In this new age of sports, there is much more to the game than just playing. The image a player projects has become very crucial in creating your own brand. These days, social media is an important aspect of creating that brand. Everyone has a Twitter or Facebook account and uses that to express themselves and their thoughts. But apparently, not everyone is a fan of players expressing themselves. The latest expression of disdain for social media with his players came from Louisville head coach Rick Pitino.
Apparently, Pitino is not the biggest fan of social media. He recently made the following statement to ESPN’s Mike and Mike:
Pitino had some strong words for social media in regards to athletes. Even going as far as to say that “every hour on it is like taking a little bit of poison.” I could understand some of what he was saying. From a certain viewpoint and in what city he lives and coaches in, players can receive a ton of praise. But they can also receive a ton of undue criticism from overly passionate fans. And if athletes are not prepared for it, they can be blown away by it. Some learn over time how to handle the criticism, but Richie Incognito showed that some still have a lot to learn. But in the grand scheme of things, it sounds like technology has passed Rick by. Gone are the things that he did as a youth and here are the things of today’s America. You cannot hope to have players avoid something that is part of society as a whole. So, instead of trying to steer his players away from social media, Rick ought to pay attention to his in-state rival’s head coach and his way of thinking.
Kentucky’s John Calipari is a coach that has attracted the top talents in college basketball. Some would say that he is just in it to make himself look better. People can talk until their blue in the face about what he is in coaching for, but one thing you cannot dispute is the things he does to help these players with social media. Calipari is one of the few coaches in America that seems to care about his players on social media. Here is what he said on ESPN’s Mike and Mike:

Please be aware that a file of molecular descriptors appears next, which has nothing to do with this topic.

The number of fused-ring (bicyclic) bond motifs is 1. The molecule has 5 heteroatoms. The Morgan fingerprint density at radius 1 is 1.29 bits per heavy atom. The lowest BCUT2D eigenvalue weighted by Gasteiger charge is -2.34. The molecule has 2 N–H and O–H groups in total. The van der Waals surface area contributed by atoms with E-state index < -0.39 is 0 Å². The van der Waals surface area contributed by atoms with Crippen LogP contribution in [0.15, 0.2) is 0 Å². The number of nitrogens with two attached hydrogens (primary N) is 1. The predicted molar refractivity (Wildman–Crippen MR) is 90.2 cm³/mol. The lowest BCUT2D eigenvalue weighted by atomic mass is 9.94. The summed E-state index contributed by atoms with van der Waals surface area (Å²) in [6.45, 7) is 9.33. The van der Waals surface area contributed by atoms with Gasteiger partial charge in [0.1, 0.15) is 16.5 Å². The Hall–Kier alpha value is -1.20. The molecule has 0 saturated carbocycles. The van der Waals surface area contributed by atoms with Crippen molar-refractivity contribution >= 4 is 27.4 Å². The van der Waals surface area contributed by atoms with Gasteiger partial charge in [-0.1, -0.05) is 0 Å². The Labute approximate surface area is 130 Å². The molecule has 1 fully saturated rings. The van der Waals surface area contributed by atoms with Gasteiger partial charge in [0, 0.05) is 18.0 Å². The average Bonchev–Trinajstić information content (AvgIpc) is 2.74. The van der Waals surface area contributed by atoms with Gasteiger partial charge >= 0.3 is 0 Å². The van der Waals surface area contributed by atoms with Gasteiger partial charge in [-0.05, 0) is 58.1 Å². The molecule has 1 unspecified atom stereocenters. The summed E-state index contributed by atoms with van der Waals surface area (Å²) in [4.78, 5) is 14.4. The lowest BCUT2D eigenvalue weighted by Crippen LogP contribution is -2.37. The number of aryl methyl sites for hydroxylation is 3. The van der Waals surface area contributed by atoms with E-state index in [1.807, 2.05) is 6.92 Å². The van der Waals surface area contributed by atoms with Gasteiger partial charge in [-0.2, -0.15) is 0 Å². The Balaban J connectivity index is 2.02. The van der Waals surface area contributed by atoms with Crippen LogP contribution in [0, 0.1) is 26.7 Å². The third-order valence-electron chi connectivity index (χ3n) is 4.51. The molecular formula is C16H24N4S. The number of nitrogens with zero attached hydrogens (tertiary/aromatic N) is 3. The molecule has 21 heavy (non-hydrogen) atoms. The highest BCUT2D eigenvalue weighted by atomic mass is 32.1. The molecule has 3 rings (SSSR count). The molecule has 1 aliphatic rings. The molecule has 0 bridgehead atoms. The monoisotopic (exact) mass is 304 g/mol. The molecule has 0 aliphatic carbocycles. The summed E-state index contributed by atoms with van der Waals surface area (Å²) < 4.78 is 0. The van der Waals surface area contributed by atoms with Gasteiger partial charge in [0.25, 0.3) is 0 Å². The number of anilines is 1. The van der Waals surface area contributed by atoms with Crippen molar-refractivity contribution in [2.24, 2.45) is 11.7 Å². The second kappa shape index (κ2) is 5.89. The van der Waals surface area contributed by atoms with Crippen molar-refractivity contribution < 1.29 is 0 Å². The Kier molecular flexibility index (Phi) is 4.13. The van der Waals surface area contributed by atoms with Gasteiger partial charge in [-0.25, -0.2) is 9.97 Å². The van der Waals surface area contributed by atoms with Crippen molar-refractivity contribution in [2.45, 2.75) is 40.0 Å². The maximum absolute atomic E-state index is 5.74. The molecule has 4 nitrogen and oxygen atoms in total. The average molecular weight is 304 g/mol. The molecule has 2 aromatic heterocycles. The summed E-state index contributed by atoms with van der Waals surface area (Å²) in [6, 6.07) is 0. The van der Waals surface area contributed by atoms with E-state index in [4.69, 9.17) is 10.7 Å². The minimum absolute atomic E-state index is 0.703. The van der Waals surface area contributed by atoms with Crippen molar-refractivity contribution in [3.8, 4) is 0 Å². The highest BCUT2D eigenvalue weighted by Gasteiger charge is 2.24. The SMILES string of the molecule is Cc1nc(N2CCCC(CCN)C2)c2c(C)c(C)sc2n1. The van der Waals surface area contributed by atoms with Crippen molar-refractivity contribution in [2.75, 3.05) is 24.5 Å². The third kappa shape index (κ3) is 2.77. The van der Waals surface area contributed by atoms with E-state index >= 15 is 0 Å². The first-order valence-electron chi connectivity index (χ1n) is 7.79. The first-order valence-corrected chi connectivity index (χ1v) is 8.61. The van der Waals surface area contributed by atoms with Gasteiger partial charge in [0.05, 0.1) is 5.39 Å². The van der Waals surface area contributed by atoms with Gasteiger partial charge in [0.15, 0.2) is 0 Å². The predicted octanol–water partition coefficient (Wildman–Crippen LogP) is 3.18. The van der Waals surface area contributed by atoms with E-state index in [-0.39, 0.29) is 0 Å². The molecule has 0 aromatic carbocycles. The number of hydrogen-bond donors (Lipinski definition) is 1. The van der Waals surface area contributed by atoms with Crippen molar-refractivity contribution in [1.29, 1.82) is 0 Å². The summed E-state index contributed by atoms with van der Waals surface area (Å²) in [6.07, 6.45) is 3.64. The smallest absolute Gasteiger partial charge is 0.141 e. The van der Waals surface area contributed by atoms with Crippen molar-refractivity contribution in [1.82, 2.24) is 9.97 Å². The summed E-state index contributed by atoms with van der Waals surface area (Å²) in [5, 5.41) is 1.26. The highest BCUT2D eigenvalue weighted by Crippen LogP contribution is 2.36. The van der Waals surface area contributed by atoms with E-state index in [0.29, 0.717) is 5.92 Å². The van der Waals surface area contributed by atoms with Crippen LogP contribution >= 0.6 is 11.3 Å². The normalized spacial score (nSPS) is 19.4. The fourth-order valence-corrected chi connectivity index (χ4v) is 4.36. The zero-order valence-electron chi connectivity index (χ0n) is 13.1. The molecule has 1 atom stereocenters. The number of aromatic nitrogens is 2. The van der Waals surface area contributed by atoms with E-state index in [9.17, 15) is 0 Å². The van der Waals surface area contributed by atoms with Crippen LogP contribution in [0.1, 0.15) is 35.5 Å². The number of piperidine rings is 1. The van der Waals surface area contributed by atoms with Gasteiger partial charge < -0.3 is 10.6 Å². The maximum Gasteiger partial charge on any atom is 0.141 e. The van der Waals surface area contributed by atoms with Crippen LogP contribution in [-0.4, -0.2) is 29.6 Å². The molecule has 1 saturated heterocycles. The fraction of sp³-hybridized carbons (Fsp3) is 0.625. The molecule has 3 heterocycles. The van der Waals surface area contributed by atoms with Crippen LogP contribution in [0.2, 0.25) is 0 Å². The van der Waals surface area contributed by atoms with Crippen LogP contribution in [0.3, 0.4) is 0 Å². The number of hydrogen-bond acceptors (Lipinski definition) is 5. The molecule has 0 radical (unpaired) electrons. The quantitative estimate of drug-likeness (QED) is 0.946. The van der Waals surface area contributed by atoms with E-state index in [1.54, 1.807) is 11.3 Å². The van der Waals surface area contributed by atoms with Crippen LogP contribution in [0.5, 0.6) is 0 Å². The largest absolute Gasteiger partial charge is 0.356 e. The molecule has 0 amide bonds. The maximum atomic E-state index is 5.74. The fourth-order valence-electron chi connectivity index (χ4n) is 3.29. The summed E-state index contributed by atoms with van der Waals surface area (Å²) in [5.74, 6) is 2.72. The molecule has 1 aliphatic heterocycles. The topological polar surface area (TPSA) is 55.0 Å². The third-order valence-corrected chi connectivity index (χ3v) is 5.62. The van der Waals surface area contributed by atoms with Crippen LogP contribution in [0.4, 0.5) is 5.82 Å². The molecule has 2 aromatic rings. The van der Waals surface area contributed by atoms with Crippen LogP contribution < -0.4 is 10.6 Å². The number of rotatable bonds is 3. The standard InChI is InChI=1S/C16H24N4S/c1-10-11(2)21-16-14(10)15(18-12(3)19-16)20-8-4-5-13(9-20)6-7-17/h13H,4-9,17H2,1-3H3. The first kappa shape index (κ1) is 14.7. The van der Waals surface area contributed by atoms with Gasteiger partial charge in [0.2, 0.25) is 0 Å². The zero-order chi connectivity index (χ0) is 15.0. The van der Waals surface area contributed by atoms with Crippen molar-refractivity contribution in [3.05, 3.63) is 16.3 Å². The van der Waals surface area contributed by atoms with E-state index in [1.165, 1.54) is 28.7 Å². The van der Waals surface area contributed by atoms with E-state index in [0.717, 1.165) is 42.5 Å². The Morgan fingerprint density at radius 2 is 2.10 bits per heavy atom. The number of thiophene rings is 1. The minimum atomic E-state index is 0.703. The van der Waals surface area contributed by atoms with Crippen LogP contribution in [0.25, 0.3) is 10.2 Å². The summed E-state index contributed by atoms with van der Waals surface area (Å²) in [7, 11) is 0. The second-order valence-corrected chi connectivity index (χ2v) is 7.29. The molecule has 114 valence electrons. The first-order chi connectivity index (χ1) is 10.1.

Calipari’s frame of mind is way different than Pitino’s. And he spoke the truth about him and other coaches that encourage their players not to use social media. They truly don’t understand it and how to use it. While he probably embellished when he said he did not read one response, he did drop some knowledge in terms of what social media is used for and how he helps prepare his kids for the usage of it as their careers go on.
Ultimately, the thoughts of Pitino are null and void because kids are going to be kids. Social media is here to stay, so why not embrace it and help them instead of discouraging them. Athletes more than anyone are seen in the public eye through all they do everywhere. So why not prepare them to handle social media and other things instead of having athletes pretend social media does not exist? In this instance, Pitino needs to come out of the dark ages and embrace what is there instead of continuing to badmouth it like it’s a sickness. While social media can get you in trouble, it can be a blessing when handled correctly. Maybe Rick needs to learn that and teach his players like Calipari is at Kentucky.
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